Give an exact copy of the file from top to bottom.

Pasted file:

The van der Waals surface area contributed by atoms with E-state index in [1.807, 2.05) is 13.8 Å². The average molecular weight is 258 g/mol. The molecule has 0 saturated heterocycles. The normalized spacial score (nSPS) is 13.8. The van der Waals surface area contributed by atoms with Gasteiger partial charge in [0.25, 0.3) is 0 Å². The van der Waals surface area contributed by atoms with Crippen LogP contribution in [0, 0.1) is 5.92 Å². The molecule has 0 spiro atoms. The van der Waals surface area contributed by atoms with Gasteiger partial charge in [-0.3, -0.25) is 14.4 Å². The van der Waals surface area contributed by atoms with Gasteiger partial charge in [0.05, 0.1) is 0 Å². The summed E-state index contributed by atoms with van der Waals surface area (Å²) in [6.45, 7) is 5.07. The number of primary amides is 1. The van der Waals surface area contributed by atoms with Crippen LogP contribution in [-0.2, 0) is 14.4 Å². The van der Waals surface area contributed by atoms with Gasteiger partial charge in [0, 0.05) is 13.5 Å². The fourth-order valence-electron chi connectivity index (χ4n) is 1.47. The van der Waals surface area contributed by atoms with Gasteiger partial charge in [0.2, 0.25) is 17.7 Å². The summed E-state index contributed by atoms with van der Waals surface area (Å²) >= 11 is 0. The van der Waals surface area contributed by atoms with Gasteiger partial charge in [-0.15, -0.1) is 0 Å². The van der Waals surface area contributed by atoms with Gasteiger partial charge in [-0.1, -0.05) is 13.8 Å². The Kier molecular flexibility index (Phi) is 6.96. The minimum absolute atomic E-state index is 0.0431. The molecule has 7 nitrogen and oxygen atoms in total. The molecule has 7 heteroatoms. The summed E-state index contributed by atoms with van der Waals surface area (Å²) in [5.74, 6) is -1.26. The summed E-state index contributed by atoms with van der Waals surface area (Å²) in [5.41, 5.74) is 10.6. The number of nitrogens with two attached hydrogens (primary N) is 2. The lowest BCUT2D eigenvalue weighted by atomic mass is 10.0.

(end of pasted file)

The van der Waals surface area contributed by atoms with E-state index in [1.807, 2.05) is 13.8 Å². The average molecular weight is 258 g/mol. The molecule has 0 saturated heterocycles. The normalized spacial score (nSPS) is 13.8. The van der Waals surface area contributed by atoms with Gasteiger partial charge in [0.25, 0.3) is 0 Å². The van der Waals surface area contributed by atoms with Crippen LogP contribution in [0, 0.1) is 5.92 Å². The molecule has 0 spiro atoms. The van der Waals surface area contributed by atoms with Gasteiger partial charge in [-0.3, -0.25) is 14.4 Å². The van der Waals surface area contributed by atoms with Gasteiger partial charge in [0.05, 0.1) is 0 Å². The summed E-state index contributed by atoms with van der Waals surface area (Å²) in [6.45, 7) is 5.07. The number of primary amides is 1. The van der Waals surface area contributed by atoms with Crippen LogP contribution in [-0.2, 0) is 14.4 Å². The van der Waals surface area contributed by atoms with Gasteiger partial charge in [0, 0.05) is 13.5 Å². The fourth-order valence-electron chi connectivity index (χ4n) is 1.47. The van der Waals surface area contributed by atoms with Gasteiger partial charge in [0.2, 0.25) is 17.7 Å². The summed E-state index contributed by atoms with van der Waals surface area (Å²) >= 11 is 0. The van der Waals surface area contributed by atoms with Gasteiger partial charge in [-0.15, -0.1) is 0 Å². The van der Waals surface area contributed by atoms with Gasteiger partial charge in [-0.1, -0.05) is 13.8 Å². The Kier molecular flexibility index (Phi) is 6.96. The minimum absolute atomic E-state index is 0.0431. The molecule has 7 nitrogen and oxygen atoms in total. The molecule has 7 heteroatoms. The summed E-state index contributed by atoms with van der Waals surface area (Å²) in [5.74, 6) is -1.26. The summed E-state index contributed by atoms with van der Waals surface area (Å²) in [5.41, 5.74) is 10.6. The number of nitrogens with two attached hydrogens (primary N) is 2. The lowest BCUT2D eigenvalue weighted by atomic mass is 10.0.